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I’ve always found it hard to explain what I do. Either because I work in several areas, or because most people don’t know or are not familiar with the contents and subjects I work on a daily basis. Not being able to explain my job has bothered me for quite some time. Recently, I’ve come to the realisation that this issue… Was no longer an issue to me.
Through the years, almost unconsciously, I developed a self-defence mechanism to react when people asked me, “What do you do for a living?”. Instead of referring a professional area, I would talk about the projects I had worked on or was involved in. This way, people would forget the initial question and the conversion would flow easily. Looking back, it is actually kind of funny to remember how these conversations would go.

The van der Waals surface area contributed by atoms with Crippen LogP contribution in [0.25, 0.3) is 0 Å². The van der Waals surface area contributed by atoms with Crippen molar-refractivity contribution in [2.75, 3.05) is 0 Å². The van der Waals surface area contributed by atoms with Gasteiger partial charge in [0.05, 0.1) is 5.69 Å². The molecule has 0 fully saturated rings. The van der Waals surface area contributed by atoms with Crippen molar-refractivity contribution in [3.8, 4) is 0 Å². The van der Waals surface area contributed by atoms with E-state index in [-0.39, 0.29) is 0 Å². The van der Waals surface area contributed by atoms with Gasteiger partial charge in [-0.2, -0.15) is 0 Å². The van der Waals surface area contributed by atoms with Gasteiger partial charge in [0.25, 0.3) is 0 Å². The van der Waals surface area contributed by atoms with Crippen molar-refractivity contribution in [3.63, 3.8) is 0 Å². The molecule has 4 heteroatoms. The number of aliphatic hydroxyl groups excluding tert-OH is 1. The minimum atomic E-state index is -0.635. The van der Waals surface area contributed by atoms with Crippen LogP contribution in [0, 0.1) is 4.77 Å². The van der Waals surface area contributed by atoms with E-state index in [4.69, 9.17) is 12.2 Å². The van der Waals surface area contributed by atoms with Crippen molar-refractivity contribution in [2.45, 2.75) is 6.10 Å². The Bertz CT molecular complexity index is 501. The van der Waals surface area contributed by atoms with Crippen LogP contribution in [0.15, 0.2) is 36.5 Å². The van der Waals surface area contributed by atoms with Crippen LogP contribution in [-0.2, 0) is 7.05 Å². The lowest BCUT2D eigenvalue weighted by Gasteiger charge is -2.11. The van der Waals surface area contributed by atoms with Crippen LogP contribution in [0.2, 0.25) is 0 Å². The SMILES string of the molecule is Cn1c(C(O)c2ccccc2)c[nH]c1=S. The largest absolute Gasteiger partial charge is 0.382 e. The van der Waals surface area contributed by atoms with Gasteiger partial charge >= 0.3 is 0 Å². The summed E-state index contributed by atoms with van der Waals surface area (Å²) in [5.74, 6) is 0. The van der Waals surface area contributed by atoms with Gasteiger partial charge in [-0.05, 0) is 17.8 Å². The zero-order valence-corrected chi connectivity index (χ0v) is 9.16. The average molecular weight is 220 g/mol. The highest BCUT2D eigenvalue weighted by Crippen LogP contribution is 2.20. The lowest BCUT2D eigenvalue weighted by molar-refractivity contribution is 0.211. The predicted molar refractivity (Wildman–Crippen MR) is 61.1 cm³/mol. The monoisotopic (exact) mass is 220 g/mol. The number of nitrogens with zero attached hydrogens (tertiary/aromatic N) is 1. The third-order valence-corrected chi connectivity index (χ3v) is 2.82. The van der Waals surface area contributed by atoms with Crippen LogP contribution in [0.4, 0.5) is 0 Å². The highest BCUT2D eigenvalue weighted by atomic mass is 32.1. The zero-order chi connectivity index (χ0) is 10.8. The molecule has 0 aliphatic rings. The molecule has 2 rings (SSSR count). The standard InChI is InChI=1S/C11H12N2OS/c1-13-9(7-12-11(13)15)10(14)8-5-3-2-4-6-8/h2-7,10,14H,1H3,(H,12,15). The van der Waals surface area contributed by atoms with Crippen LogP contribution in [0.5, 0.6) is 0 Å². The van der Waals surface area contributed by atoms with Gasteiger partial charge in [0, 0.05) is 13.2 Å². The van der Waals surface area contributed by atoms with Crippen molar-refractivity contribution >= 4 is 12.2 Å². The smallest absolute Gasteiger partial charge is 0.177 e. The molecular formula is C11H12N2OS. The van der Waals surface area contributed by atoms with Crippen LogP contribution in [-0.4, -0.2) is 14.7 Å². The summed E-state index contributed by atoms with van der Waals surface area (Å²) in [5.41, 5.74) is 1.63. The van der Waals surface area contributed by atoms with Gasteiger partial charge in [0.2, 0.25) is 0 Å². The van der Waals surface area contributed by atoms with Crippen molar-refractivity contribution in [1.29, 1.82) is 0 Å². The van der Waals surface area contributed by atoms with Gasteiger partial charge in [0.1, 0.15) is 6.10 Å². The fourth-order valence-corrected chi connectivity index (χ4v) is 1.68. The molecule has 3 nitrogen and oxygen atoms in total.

Imagine yourself in a group dinner, with people you just met. At a certain point, people would talk about their jobs. If there was an architect or a doctor, no more explanations would be needed, and everyone would understand what they did for a living.
When it came to my turn, I would answer UX/UI Designer. Here, I’d receive one of two reactions. Either people nodded, not really knowing what I did and thinking my job was doing pretty websites, or someone would ask “What is that exactly?”. In this last scenario, I would come up with an improvised definition, great enough to be on a Wikipedia page.
UX/UI Design and how to sell the process
I get very happy when people show interest in what I do and want to hear my explanations.
Lately, I’ve been attending a few workshops to remember some concepts and processes. In these, people have been making me a question that I usually hear in group dinners. Well, at least in good group dinners.